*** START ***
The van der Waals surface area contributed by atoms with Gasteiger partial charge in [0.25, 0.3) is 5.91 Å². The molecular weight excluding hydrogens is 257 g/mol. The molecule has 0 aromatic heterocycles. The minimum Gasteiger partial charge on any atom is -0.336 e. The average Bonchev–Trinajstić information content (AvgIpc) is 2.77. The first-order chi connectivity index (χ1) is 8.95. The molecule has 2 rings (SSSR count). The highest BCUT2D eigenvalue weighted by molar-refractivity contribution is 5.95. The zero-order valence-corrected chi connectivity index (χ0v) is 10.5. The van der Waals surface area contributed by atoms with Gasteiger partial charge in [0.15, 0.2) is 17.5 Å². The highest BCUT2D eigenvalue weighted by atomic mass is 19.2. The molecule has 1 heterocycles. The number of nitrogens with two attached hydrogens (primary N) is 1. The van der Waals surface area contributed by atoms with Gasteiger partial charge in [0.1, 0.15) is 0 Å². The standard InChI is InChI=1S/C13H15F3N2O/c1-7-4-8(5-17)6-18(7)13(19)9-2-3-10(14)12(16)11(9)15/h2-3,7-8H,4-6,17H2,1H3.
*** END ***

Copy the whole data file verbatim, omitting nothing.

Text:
The van der Waals surface area contributed by atoms with Gasteiger partial charge in [0.25, 0.3) is 5.91 Å². The molecular weight excluding hydrogens is 257 g/mol. The molecule has 0 aromatic heterocycles. The minimum Gasteiger partial charge on any atom is -0.336 e. The average Bonchev–Trinajstić information content (AvgIpc) is 2.77. The first-order chi connectivity index (χ1) is 8.95. The molecule has 2 rings (SSSR count). The highest BCUT2D eigenvalue weighted by molar-refractivity contribution is 5.95. The zero-order valence-corrected chi connectivity index (χ0v) is 10.5. The van der Waals surface area contributed by atoms with Gasteiger partial charge in [0.15, 0.2) is 17.5 Å². The highest BCUT2D eigenvalue weighted by atomic mass is 19.2. The molecule has 1 heterocycles. The number of nitrogens with two attached hydrogens (primary N) is 1. The van der Waals surface area contributed by atoms with Gasteiger partial charge in [0.1, 0.15) is 0 Å². The standard InChI is InChI=1S/C13H15F3N2O/c1-7-4-8(5-17)6-18(7)13(19)9-2-3-10(14)12(16)11(9)15/h2-3,7-8H,4-6,17H2,1H3.